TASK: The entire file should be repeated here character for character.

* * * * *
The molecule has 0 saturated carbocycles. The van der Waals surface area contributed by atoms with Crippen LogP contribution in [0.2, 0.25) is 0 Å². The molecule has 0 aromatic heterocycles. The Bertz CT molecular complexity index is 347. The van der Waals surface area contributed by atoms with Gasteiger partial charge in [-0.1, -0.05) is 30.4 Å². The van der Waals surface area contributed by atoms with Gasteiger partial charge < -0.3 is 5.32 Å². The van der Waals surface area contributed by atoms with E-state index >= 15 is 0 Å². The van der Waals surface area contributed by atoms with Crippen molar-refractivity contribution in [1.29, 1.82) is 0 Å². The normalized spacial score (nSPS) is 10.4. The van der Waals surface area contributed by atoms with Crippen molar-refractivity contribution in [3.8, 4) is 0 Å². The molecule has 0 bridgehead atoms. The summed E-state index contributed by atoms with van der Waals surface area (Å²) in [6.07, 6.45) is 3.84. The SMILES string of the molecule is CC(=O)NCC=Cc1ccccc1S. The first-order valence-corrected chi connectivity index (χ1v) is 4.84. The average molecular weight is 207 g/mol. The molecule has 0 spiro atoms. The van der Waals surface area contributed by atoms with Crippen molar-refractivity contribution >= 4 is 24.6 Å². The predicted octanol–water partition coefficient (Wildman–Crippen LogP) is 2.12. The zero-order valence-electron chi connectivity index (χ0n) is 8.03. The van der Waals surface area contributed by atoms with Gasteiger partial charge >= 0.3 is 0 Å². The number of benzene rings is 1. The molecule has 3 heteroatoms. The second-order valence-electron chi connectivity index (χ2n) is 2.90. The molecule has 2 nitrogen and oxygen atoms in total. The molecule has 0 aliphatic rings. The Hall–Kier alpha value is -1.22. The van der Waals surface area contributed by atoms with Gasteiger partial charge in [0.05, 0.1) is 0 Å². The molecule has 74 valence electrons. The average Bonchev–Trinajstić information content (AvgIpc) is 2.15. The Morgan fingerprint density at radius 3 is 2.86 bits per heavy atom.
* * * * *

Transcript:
The molecule has 0 saturated carbocycles. The van der Waals surface area contributed by atoms with Crippen LogP contribution in [0.2, 0.25) is 0 Å². The molecule has 0 aromatic heterocycles. The Bertz CT molecular complexity index is 347. The van der Waals surface area contributed by atoms with Gasteiger partial charge in [-0.1, -0.05) is 30.4 Å². The van der Waals surface area contributed by atoms with Gasteiger partial charge < -0.3 is 5.32 Å². The van der Waals surface area contributed by atoms with E-state index >= 15 is 0 Å². The van der Waals surface area contributed by atoms with Crippen molar-refractivity contribution in [1.29, 1.82) is 0 Å². The normalized spacial score (nSPS) is 10.4. The van der Waals surface area contributed by atoms with Crippen molar-refractivity contribution in [3.8, 4) is 0 Å². The molecule has 0 bridgehead atoms. The summed E-state index contributed by atoms with van der Waals surface area (Å²) in [6.07, 6.45) is 3.84. The SMILES string of the molecule is CC(=O)NCC=Cc1ccccc1S. The first-order valence-corrected chi connectivity index (χ1v) is 4.84. The average molecular weight is 207 g/mol. The molecule has 0 spiro atoms. The van der Waals surface area contributed by atoms with Crippen molar-refractivity contribution >= 4 is 24.6 Å². The predicted octanol–water partition coefficient (Wildman–Crippen LogP) is 2.12. The zero-order valence-electron chi connectivity index (χ0n) is 8.03. The van der Waals surface area contributed by atoms with Gasteiger partial charge >= 0.3 is 0 Å². The number of benzene rings is 1. The molecule has 3 heteroatoms. The second-order valence-electron chi connectivity index (χ2n) is 2.90. The molecule has 2 nitrogen and oxygen atoms in total. The molecule has 0 aliphatic rings. The Hall–Kier alpha value is -1.22. The van der Waals surface area contributed by atoms with Gasteiger partial charge in [0.05, 0.1) is 0 Å². The molecule has 74 valence electrons. The average Bonchev–Trinajstić information content (AvgIpc) is 2.15. The Morgan fingerprint density at radius 3 is 2.86 bits per heavy atom.